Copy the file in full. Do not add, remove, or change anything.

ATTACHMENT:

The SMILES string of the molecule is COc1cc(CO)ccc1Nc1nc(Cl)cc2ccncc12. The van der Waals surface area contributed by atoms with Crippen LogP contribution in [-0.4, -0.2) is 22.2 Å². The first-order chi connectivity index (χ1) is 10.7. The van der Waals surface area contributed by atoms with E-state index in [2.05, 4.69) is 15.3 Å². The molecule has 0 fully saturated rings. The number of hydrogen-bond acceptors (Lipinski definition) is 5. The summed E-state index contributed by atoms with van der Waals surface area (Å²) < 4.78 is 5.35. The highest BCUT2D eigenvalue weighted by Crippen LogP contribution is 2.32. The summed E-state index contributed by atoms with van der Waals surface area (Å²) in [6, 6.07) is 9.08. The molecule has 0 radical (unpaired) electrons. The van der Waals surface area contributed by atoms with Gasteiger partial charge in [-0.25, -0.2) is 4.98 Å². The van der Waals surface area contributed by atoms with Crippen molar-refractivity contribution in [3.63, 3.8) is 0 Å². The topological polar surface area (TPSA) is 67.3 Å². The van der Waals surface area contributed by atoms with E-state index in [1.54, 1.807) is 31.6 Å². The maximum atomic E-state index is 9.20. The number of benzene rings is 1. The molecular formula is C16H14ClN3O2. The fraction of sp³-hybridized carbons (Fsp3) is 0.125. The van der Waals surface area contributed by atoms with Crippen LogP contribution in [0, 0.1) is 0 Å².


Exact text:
The SMILES string of the molecule is COc1cc(CO)ccc1Nc1nc(Cl)cc2ccncc12. The van der Waals surface area contributed by atoms with Crippen LogP contribution in [-0.4, -0.2) is 22.2 Å². The first-order chi connectivity index (χ1) is 10.7. The van der Waals surface area contributed by atoms with E-state index in [2.05, 4.69) is 15.3 Å². The molecule has 0 fully saturated rings. The number of hydrogen-bond acceptors (Lipinski definition) is 5. The summed E-state index contributed by atoms with van der Waals surface area (Å²) < 4.78 is 5.35. The highest BCUT2D eigenvalue weighted by Crippen LogP contribution is 2.32. The summed E-state index contributed by atoms with van der Waals surface area (Å²) in [6, 6.07) is 9.08. The molecule has 0 radical (unpaired) electrons. The van der Waals surface area contributed by atoms with Gasteiger partial charge in [-0.25, -0.2) is 4.98 Å². The van der Waals surface area contributed by atoms with Crippen molar-refractivity contribution in [3.63, 3.8) is 0 Å². The topological polar surface area (TPSA) is 67.3 Å². The van der Waals surface area contributed by atoms with E-state index in [1.54, 1.807) is 31.6 Å². The maximum atomic E-state index is 9.20. The number of benzene rings is 1. The molecular formula is C16H14ClN3O2. The fraction of sp³-hybridized carbons (Fsp3) is 0.125. The van der Waals surface area contributed by atoms with Crippen LogP contribution in [0, 0.1) is 0 Å².